Open this publication in new window or tab >>Adolescents' Engagement in Ethnic Harassment: Prejudiced Beliefs in Social Networks and Classroom Ethnic Diversity
Show others...
2018 (English)In: Journal of Youth and Adolescence, ISSN 0047-2891, E-ISSN 1573-6601, Vol. 47, no 6, p. 1151-1163Article in journal (Refereed) Published
Abstract [en]

Research on ethnic victimization to date has done little to identify the reasons why adolescents victimize their peers due to their ethnic background. To address this limitation, we examined: (1) the extent to which prejudiced attitudes within adolescents' close and larger social networks determine their engagement in ethnic harassment, and (2) the extent to which classroom ethnic diversity plays a role in any such link. Our sample included 902 Swedish adolescents (M age  = 14.40, SD = .95; 50.3% girls). We found that Swedish adolescents who held negative attitudes toward immigrants or who were surrounded by prejudiced peers were more likely to be involved in ethnic harassment, particularly in classrooms with high ethnic diversity. Adolescents in classrooms with a high anti-immigrant climate were more likely to harass their immigrant peers. These findings suggest that prejudiced beliefs in youth social networks put young people at risk of engaging in ethnic harassment, particularly in ethnically diverse classrooms.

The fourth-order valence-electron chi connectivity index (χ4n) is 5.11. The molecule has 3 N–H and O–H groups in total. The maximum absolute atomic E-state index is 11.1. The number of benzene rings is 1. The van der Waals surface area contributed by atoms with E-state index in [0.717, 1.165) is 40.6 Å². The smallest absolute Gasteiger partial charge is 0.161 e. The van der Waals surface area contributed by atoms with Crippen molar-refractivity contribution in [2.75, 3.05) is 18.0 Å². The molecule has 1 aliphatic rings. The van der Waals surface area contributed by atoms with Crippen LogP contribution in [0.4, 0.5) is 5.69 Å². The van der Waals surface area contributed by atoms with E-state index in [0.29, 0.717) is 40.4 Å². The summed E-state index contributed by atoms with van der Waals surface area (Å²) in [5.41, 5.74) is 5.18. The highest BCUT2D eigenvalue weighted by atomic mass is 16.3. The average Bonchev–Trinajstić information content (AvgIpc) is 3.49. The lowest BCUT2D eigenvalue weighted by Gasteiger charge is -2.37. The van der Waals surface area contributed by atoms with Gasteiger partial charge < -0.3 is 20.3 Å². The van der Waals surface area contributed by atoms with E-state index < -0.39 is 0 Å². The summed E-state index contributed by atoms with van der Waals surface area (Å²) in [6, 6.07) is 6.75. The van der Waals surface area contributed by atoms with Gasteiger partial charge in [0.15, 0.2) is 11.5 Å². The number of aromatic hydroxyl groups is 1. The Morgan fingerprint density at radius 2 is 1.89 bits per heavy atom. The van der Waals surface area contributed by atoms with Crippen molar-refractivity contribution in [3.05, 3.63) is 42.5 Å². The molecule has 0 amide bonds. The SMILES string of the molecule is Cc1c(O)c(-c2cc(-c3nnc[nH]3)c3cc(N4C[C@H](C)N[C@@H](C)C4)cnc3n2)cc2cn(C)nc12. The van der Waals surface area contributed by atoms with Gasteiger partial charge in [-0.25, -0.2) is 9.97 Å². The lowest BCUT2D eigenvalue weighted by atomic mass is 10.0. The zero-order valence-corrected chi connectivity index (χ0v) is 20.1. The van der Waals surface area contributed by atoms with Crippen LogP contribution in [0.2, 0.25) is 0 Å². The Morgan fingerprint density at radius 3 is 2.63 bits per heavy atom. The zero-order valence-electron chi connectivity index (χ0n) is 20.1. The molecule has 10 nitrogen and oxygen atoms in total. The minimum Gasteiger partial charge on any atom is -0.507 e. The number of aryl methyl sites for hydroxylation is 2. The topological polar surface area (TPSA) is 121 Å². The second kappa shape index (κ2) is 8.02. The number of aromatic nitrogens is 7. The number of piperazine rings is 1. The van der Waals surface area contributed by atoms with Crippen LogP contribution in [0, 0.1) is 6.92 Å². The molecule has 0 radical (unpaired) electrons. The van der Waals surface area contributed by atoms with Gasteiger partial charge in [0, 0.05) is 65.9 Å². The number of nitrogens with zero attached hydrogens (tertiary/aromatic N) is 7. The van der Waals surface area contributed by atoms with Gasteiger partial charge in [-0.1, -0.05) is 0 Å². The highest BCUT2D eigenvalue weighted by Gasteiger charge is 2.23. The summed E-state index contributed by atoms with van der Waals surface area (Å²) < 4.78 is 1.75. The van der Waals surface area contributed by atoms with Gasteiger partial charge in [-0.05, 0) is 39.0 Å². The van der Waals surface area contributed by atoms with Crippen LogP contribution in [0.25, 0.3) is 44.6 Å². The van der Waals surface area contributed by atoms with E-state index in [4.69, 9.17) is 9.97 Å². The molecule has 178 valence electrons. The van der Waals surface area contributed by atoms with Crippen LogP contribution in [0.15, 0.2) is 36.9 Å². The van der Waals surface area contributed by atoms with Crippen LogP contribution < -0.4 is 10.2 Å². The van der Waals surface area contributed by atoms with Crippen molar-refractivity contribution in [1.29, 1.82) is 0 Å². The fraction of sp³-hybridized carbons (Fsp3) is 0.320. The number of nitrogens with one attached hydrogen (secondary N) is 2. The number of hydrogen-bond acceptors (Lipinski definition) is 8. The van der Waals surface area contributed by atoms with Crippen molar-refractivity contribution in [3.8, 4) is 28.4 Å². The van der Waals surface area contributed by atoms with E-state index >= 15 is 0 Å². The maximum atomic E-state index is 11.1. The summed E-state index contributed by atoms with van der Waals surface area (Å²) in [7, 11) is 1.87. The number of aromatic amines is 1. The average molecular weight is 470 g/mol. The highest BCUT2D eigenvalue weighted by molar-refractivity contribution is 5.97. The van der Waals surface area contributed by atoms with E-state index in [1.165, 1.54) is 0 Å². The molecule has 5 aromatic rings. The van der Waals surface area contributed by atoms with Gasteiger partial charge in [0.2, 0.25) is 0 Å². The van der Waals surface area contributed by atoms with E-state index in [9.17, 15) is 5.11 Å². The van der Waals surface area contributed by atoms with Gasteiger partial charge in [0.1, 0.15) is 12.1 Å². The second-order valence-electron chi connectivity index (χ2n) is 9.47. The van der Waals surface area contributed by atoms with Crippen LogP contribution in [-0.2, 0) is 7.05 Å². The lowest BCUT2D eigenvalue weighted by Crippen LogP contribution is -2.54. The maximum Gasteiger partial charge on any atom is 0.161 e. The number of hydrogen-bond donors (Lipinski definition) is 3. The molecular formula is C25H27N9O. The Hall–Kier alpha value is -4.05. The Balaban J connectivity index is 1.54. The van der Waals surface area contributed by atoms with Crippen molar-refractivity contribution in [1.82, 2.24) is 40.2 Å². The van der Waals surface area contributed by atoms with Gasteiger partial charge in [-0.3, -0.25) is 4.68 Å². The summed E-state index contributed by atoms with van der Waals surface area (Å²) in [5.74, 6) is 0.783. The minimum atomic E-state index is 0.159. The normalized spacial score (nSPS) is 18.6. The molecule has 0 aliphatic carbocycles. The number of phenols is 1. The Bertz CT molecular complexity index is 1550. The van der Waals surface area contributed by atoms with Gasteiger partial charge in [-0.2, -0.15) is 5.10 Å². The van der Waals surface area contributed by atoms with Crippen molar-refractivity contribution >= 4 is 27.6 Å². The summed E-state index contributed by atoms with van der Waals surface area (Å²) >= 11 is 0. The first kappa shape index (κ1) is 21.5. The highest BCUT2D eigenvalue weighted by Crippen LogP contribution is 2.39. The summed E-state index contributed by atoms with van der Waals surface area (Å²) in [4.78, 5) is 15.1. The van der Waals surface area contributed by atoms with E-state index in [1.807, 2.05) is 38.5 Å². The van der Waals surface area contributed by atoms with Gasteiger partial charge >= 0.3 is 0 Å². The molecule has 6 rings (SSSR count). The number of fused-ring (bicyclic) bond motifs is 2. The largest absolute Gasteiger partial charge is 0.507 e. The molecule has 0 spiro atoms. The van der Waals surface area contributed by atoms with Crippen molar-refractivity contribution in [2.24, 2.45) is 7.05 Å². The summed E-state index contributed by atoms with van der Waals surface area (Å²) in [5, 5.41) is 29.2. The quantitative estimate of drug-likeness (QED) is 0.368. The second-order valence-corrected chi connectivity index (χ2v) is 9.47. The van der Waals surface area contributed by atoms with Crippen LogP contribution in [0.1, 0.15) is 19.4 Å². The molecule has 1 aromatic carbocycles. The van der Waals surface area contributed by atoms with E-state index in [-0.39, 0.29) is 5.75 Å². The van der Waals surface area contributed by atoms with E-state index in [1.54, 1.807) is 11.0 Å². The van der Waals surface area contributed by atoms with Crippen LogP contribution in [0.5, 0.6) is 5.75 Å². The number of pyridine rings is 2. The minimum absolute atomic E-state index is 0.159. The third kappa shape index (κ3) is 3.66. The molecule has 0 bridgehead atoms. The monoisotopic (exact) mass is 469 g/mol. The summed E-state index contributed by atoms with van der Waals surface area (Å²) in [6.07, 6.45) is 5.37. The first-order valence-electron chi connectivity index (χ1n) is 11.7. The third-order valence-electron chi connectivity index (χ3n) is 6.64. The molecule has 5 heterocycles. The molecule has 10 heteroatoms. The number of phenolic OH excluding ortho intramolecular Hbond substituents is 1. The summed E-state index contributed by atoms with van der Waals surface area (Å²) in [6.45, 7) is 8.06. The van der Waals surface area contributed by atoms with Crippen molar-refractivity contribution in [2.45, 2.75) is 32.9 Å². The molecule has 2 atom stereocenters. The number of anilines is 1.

Place, publisher, year, edition, pages
Springer, 2018
National Category
Social Work Psychology (excluding Applied Psychology)
Identifiers
urn:nbn:se:oru:diva-64044 (URN)10.1007/s10964-017-0795-0 (DOI)000431400400002 ()29294224 (PubMedID)2-s2.0-85039864223 (Scopus ID)
Funder
Forte, Swedish Research Council for Health, Working Life and Welfare, 201500282
Available from: 2018-01-12 Created: 2018-01-12 Last updated: 2018-05-18Bibliographically approved
Stattin, H. & Kim, Y. (2018). Both parents and adolescents project their own values when perceiving each other’s values. International Journal of Behavioral Development, 42(1), 106-115
Open this publication in new window or tab >>Both parents and adolescents project their own values when perceiving each other’s values
2018 (English)In: International Journal of Behavioral Development, ISSN 0165-0254, E-ISSN 1464-0651, Vol. 42, no 1, p. 106-115Article in journal (Refereed) Published